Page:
- Most negatively charged ions are non-metal ions, such as oxide (O2-, chloride (Cl-), Iodide (I-), etc.
- During electrolysis, negatively charged ions move towards the positive electrode(anode).
- The negative ions lose their electron(s) to the anode, which is positively charged.
- The electron(s) is then move to the cathode through the external circuit (the wire).
- The positively charged ions move towards the negative electrode(cathode').
- These positive ions are metal ions, such as copper (Cu2+), silver (Ag+), lead (Pb2+), etc, or hydrogen (H+).
- At cathode, positive ions gain electron(s) from the cathode, which has an excess of electrons and therefore an overall negative charge.
This process results in the chemical decomposition of the electrolyte. It also allows electrons to travel from the cathode to the anode and hence allows conduction of electricity.
During the electrolysis, electrical energy is supplied to the system to produce a chemical reaction.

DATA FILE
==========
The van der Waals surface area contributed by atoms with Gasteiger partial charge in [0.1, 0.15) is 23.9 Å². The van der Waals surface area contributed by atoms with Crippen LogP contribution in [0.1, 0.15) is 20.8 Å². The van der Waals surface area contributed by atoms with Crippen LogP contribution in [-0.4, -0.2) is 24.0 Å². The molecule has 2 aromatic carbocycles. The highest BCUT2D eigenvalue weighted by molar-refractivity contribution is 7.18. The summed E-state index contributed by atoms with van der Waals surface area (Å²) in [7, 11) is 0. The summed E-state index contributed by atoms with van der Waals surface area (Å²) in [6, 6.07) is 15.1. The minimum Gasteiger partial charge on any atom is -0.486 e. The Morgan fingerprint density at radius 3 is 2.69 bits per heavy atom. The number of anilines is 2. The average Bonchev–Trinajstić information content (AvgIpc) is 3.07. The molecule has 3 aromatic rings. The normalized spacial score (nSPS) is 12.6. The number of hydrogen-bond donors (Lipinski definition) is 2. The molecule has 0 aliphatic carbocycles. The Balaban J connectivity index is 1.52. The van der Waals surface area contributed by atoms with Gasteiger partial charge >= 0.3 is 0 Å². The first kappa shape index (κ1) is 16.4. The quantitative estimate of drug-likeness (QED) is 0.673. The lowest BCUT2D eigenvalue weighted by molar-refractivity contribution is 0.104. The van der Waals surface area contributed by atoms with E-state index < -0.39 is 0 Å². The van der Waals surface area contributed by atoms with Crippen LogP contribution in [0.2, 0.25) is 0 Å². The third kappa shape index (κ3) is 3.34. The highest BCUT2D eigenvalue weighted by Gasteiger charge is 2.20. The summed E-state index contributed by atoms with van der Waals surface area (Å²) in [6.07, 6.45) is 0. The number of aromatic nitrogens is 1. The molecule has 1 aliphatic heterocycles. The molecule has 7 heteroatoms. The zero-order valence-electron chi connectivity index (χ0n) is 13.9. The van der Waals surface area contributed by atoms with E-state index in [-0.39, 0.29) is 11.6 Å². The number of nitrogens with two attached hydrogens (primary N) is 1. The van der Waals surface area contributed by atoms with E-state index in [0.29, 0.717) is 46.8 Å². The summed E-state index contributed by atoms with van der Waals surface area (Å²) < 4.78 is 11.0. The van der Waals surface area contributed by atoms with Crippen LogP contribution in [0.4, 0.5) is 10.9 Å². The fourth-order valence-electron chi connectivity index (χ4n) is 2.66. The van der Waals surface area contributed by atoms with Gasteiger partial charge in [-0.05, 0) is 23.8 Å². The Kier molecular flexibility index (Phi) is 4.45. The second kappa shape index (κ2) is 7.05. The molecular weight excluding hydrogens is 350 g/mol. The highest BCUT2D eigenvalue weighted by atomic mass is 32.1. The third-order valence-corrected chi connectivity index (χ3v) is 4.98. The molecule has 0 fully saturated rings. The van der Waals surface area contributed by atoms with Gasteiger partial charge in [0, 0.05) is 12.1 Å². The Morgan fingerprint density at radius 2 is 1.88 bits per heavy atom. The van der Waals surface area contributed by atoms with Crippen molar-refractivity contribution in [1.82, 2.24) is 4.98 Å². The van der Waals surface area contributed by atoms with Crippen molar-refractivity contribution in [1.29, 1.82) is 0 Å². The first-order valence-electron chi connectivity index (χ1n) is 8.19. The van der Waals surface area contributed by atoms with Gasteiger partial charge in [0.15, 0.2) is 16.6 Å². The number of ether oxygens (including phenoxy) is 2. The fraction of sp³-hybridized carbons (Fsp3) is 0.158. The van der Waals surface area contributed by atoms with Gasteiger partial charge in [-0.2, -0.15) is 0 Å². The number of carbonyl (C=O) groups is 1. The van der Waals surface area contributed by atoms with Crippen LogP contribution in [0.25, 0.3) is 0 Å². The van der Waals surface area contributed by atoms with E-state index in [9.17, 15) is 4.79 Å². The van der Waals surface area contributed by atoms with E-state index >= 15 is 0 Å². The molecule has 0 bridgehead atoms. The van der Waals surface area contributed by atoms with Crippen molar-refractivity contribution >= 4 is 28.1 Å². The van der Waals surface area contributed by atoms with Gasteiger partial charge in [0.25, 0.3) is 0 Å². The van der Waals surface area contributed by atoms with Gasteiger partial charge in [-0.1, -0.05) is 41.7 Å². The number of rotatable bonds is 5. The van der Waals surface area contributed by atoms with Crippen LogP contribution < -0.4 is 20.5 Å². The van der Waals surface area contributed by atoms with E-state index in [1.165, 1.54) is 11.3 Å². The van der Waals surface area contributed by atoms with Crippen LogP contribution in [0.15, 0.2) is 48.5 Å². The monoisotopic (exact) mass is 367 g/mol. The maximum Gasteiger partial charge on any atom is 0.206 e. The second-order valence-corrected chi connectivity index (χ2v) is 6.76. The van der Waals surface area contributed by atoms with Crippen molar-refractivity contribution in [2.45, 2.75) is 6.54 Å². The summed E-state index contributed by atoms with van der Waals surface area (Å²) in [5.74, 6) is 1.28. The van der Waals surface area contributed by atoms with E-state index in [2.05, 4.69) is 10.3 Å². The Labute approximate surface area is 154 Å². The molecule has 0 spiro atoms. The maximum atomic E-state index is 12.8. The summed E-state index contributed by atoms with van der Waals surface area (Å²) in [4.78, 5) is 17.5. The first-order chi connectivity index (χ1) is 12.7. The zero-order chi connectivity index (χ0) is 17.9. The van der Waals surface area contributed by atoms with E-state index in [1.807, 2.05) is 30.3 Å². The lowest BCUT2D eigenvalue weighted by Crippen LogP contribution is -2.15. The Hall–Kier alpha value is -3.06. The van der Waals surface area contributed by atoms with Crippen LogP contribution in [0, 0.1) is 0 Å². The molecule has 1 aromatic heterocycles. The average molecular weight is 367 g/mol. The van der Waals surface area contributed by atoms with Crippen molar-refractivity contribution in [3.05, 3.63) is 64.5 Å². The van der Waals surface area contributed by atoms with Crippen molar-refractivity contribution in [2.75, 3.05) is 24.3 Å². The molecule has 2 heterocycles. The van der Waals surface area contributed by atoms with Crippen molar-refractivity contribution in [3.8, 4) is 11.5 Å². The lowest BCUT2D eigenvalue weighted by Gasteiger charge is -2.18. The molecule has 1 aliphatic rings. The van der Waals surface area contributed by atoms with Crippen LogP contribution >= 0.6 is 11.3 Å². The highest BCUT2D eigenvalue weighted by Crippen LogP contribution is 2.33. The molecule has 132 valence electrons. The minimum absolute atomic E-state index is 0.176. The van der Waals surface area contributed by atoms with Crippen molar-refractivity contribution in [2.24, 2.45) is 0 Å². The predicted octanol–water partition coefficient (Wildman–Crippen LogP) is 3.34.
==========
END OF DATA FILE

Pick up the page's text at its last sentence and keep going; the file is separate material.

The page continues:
Therefore, during electrolysis, electrical energy convert into chemical energy.
This is composed of lead(II) ions, Pb2 + , and bromide ions, Br-. Its chemical formula is therefore PbBr2.
A suitable apparatus which could be used to carry out this electrolysis is shown in Figure above.
The bulb helps to show when electricity is flowing in the circuit, and until the lead(II) bromide is completely molten, the bulb does not light up . This confirms that electrolytes have to be molten for the ions to start to move to the electrodes and thereby conduct electricity.
PbBr2 ---> Pb + Br2
- We have learnt that electrolyte can be molten ionic compound or aqueous solution of ionic compound, acid or alkali.